Hotel, public market, performing arts center approved in Paso Robles

The proposed Pine Street Promenade would bring a hotel, performing arts center, public market and parking structure to the heart of Paso Robles.
The proposed Pine Street Promenade would bring a hotel, performing arts center, public market and parking structure to the heart of Paso Robles. Courtesy of Steven Puglisi

A large-scale hotel, shopping and performing arts center project that will extend the reach of downtown Paso Robles was unanimously approved by city planners this week.

Pine Street Promenade, to be built at Pine and 10th streets at the site of the old Hayward Lumber yard, received a 7-0 vote of approval from the city’s Planning Commission on Tuesday night, with no opposition.

Since the project is in line with the city’s zoning and master plan for the area, it doesn’t need approval from the City Council until its second phase, when the developers propose building the parking structure on city property, city planners say.

Construction is expected to begin within a year, project architect Steven Puglisi said.

“We don’t see very many projects come before us where no one says anything but positive, glowing accolades,” Planning Commission Chair Pro Tem Steven Gregory told The Tribune. “One of the interesting features, which I mentioned at the meeting, was it was probably the most detail-oriented project of its kind for environmental conservation.”

The two-phase project features plans to reduce its potential water use by at least 36 percent, incorporate solar energy and use low-emitting materials in its adhesives, sealants, paints, insulation, composite wood and other finishes, according to project documents. It would also meet Leadership in Energy and Environmental Design certification standards for its environmentally friendly design.

A hotel and public market would be built first, followed by a performing arts center and the city’s first parking structure. A time frame for when both phases would be complete wasn’t immediately available Wednesday.

Plans for the project were announced in May by developers Brett Van Steenwyk and Debbie Lorenz, who also own downtown’s iconic Acorn Building. They pledged to build a walkable gathering place where people could shop, visit and eat, while also providing a link to the existing Amtrak station and the city’s core.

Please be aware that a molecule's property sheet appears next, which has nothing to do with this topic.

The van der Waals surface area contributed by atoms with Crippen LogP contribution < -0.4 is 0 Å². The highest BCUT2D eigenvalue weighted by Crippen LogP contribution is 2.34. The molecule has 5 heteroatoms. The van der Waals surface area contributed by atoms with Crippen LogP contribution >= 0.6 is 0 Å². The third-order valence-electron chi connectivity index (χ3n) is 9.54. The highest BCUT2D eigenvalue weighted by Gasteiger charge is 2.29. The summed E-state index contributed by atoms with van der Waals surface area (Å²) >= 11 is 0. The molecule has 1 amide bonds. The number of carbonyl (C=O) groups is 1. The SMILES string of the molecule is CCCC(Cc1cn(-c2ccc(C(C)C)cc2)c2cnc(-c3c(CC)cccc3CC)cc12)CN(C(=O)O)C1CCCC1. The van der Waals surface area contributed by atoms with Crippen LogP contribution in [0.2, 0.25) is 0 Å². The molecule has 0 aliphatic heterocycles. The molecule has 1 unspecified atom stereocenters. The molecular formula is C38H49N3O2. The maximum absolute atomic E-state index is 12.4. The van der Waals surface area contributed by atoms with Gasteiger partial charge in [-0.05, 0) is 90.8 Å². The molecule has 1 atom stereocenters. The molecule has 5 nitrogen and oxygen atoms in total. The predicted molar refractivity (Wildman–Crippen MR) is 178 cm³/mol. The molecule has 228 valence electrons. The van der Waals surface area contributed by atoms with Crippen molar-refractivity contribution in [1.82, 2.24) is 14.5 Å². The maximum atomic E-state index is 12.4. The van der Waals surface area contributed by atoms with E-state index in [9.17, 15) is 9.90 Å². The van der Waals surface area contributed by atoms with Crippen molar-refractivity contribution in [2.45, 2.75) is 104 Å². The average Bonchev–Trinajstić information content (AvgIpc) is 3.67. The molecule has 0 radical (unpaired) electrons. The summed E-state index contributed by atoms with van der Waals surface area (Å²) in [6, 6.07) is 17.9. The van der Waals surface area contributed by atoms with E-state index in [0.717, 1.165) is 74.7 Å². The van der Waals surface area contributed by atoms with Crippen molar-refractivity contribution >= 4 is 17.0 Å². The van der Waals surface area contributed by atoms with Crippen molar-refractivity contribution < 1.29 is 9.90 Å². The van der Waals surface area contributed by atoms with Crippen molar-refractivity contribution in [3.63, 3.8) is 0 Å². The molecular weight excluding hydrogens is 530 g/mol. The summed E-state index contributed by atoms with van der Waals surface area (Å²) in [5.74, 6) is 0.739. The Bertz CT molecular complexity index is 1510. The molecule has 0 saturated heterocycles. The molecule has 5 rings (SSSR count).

“I think it’s incredible,” Gregory said of the plans. “We already have, in my opinion, the best downtown. And I think it’s a great component that complements what’s already there.”

Furthermore, building something fresh at the former site of Hayward Lumber at 944 Pine St., whose buildings have been vacant for almost a decade, is important to keeping downtown moving forward, Gregory said.

Last year, Van Steenwyk and Lorenz purchased the former lumber yard, a 2.4-acre lot, for $4.25 million.

Costs to build and operate the Pine Street Promenade were not disclosed.

The hotel would have restaurant and office space, as well as a central plaza/gathering area and limited valet parking in the basement.

The hotel, designed for 106 rooms with the potential for 127, will also feature a public market where vendors can rent booths to sell their wares, similar to the Oxbow Public Market in Napa.

“They’ve put a lot of thought into it — it lends itself to small galleries and boutique businesses and a nice restaurant,” Gregory said.

Water was a big focus in the development’s design, planners say.

Low-flow fixtures, efficient landscaping and rainwater catchment are among several water-saving measures touted in a water conservation analysis prepared for the project by San Luis Obispo’s In Balance Green Consulting.

The analysis indicates that the project’s conservation measures will reduce its total water use from 3.52 million gallons per year to 2.24 million gallons per year — a 36 percent savings.

Plans to incorporate the use of gray water would save an additional 21 percent per year, for a total annual water savings of 57 percent over initial projections for a project of its size, the report says.

The second-phase parking structure, likely for paid parking, will serve the performing arts center as well as provide general public parking downtown. It will be five stories and have 200-plus spaces, according to the project’s plans.

A surface lot for 86 parking spaces will be constructed first and then removed in the project’s second phase to make way for the performing arts center. Those parking spaces will then be incorporated into the parking structure at the south end of the project.